It seems, I’m fighting a losing battle with the ghosts of Taiwan. I wrote an account a while back about visiting a temple to get rid of bad chi. Well, the spirits have since taken personal affront to my rejection of their chi. The Mrs. recently informed me that my chi was giving the aroma of mouldy cheese again. Well, I like mouldy cheese, but since she doesn’t, counter measures needed to be taken.
My beliefs haven’t changed. I still find it difficult to incorporate ghosts in my paradigm of the world, but I’m always curious to learn more about the religious rituals and beliefs of my hosts and neighbours. So I asked how we can up the ante and get my chi back to normal. Here’s what we did.
The “temple” that we went to didn’t really have the typical appearance of a temple. Instead of gracefully arcing roofs, ornamental statues and richly decorated walls, this one looked no different than all the other shops on the street – small, shabby and worn down. It was located between a Chinese medicine shop and some sort of hardware/electronics shop. Absolutely nothing that would indicate that it was a temple , at least to my foreign eye. I later found out that it’s one of the more auspscious ones in the city, having been around for 50 years or so.
We went into the room. It looked pretty grungy, and was not exactly well lit. As my gf explained what was going on, I got the sense that the man (priest?) she was talking to was skeptical. He babbled something in Mandarin and turned away. Apparently we were to come back in an hour because they were closing for lunch. I guess he needed some xiao long bao (kind of dumpling) before embarking on the fight for my chi.
When we returned an hour later, I was ushered back into the room and asked for some details about my life. Name (I have a Chinese one), D.O.B (converted into the lunar calender), address (I have no idea why they needed this – maybe ghosts differ according to area code?) and so forth. After compiling all the information, the head priest wrote a bunch of stuff on a piece of what looked like parchment (or maybe just very aged paper) and handed it to his assistant. It was a charm or protection spell of some sort. Now, the really fun part began.
The assistant motioned me outside, and made it clear that I was to stand in a certain spot. He then sparked up a lighter and lit a piece of paper on fire (might have been the charm, it all happened very fast) and immediately put it out, so that there were just smoking embers on the edge that he lit. Rolling it up with incense, he came over and stood next to me. He suddenly started chanting a mantra and gyrating, waving the smoking charm all over my body – front and back. It wasn’t uncomfortable, just unexpected. This continued for about 30 – 40 seconds (the guy seemed to have awesome lung capacity – I don’t think I heard him pause for breath even once).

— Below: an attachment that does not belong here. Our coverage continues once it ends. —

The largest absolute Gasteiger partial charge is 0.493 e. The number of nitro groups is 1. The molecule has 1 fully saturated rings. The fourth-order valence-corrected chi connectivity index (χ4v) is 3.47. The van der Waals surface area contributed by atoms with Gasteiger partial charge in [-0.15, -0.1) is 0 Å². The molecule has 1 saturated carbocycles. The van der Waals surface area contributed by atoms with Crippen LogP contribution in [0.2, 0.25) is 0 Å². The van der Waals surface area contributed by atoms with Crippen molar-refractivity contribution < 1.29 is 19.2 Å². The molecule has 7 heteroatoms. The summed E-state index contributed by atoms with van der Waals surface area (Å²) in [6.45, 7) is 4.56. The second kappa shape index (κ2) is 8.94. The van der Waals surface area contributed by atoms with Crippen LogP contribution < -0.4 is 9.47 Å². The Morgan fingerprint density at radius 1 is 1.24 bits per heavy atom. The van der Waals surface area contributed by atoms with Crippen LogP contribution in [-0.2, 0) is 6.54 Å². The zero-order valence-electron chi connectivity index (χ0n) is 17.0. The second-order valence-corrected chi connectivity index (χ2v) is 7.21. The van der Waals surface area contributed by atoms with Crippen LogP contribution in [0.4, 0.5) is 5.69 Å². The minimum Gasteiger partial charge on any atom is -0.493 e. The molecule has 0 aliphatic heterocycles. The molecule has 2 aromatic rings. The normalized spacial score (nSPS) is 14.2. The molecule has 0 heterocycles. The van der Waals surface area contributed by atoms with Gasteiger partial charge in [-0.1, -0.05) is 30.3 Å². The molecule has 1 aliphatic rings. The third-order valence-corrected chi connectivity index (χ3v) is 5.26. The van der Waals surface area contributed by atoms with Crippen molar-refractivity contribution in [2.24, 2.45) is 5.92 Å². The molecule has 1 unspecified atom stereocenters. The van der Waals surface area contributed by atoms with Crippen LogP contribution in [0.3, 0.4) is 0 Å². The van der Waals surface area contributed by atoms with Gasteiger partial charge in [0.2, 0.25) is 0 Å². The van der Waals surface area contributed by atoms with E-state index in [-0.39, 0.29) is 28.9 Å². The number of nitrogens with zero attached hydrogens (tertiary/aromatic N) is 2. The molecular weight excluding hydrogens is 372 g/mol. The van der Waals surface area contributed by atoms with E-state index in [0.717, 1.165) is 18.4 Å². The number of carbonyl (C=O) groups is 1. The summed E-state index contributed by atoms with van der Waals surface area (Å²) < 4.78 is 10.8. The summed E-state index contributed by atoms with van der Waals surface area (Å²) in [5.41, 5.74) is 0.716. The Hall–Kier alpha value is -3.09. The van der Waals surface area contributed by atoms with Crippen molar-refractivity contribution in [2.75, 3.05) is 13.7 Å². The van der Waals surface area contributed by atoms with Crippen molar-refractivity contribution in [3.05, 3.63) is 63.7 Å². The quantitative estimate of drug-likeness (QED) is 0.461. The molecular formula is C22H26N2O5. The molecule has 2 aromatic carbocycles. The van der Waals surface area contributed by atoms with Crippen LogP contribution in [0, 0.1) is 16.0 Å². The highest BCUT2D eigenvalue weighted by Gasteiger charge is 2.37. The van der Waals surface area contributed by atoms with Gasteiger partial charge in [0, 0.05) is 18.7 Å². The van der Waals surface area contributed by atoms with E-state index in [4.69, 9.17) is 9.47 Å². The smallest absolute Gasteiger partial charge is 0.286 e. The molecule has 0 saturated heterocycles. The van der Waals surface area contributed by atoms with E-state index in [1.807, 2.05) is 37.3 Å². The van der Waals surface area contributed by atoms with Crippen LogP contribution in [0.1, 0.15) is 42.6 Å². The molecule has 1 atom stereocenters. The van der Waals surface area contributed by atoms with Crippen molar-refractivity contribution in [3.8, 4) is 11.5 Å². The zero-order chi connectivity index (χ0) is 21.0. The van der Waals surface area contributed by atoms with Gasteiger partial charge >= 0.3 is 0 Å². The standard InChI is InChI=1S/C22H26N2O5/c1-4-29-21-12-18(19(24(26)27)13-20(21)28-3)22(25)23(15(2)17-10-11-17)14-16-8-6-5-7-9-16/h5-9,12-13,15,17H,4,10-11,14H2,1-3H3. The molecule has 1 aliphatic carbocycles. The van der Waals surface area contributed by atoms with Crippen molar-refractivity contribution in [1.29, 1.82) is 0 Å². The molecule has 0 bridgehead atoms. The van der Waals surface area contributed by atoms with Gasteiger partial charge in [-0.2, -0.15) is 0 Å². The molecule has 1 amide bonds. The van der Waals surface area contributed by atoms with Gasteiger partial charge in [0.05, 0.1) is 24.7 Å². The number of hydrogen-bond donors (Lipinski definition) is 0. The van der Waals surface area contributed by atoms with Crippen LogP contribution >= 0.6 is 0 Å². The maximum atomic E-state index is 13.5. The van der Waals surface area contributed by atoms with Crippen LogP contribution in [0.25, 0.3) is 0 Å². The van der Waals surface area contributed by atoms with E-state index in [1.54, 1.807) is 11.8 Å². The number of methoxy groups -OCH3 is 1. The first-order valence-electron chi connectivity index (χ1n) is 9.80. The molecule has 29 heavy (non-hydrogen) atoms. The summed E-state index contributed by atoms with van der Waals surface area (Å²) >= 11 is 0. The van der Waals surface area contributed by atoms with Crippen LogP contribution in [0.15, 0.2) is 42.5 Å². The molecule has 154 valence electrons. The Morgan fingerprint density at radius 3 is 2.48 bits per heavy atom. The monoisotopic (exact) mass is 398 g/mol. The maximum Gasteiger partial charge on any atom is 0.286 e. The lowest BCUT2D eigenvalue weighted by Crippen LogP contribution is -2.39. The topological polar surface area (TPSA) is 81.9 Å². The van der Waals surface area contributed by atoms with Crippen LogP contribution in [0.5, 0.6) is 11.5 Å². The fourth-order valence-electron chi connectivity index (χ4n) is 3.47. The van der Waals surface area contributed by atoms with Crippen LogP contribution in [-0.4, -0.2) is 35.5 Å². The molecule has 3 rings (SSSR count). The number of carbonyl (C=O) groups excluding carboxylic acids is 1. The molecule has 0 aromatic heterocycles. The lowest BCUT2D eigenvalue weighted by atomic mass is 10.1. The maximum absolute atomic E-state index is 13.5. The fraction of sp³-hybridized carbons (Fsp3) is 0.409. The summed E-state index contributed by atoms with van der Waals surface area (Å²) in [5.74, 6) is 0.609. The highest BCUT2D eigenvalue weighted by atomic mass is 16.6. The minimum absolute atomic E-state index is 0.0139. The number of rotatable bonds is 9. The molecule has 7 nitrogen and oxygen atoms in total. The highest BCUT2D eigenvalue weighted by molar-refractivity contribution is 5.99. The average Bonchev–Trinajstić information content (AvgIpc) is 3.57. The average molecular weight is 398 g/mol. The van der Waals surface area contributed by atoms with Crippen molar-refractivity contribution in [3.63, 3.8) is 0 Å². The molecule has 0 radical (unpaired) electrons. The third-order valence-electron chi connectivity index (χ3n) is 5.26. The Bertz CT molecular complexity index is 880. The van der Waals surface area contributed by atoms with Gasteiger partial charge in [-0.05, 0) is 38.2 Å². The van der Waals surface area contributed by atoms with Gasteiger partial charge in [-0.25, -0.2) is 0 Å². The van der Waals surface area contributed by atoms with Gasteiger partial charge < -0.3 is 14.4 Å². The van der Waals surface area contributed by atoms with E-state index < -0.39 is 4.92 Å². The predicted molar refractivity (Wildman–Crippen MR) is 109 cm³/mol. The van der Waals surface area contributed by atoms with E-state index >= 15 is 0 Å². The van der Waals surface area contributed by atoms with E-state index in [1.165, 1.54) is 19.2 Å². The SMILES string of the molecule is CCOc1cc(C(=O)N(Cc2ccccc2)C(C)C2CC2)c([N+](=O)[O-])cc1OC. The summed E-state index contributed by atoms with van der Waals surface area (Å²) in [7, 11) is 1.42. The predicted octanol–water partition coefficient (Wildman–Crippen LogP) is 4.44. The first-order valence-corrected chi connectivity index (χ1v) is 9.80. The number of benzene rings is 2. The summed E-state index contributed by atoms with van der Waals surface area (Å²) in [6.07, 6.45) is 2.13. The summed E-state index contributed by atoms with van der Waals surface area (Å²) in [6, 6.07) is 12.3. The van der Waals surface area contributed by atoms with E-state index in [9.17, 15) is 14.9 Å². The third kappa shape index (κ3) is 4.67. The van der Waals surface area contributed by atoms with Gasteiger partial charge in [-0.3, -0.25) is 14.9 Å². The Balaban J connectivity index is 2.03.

After the waving and chanting was done, I went back inside. We were handed a pouch of ashes (the charm was burnt), and I was instructed to purchase some kind of Chinese medicinal herb (very cheap) and mix the ashes, herb and water. I had to drink this concoction within the next 24 hrs. to complete the ritual.
Curiousity only goes so far – I wasn’t about to drink ash (although in retrospect, I don’t know why…I’ve put much more harmful stuff in my body before – maybe just a knee jerk reaction to drinking ash), so they said I could use a towel and bathe myself in the mixture instead. That would work as well. Smiling and thanking them, we paid the fee (nominal) and left.
Later that evening, I washed myself with the herb/ash mixture and concluded the ritual. Needless to say, I didn’t feel any different.
This whole experience really gave me a clear definition of just how important religion is in the life of Taiwanese. It’s not on open display all over the place, but internally, a large majority of Taiwanese hold on dearly to these customs. The temple isn’t a money making racket – they don’t charge enough to be. People actually believe this stuff works and continue to go there. And unlike a church – where I see mostly older people – there were people from all ages and walks of life at this place.
I’d heard stories of business men going to temples to make important decisions and sick people visiting shrines to get better. I thought that these were highly exaggerated stories – practiced by a few, but spread by many to keep up the perception of “eastern mysticism”, but the more I learn about it, the more it seems to be a very real part of daily life.
As for me, I’m just happy that I have sweet smelling chi now. Be it real or not, if rituals like these keep my life good, then I’m all for them.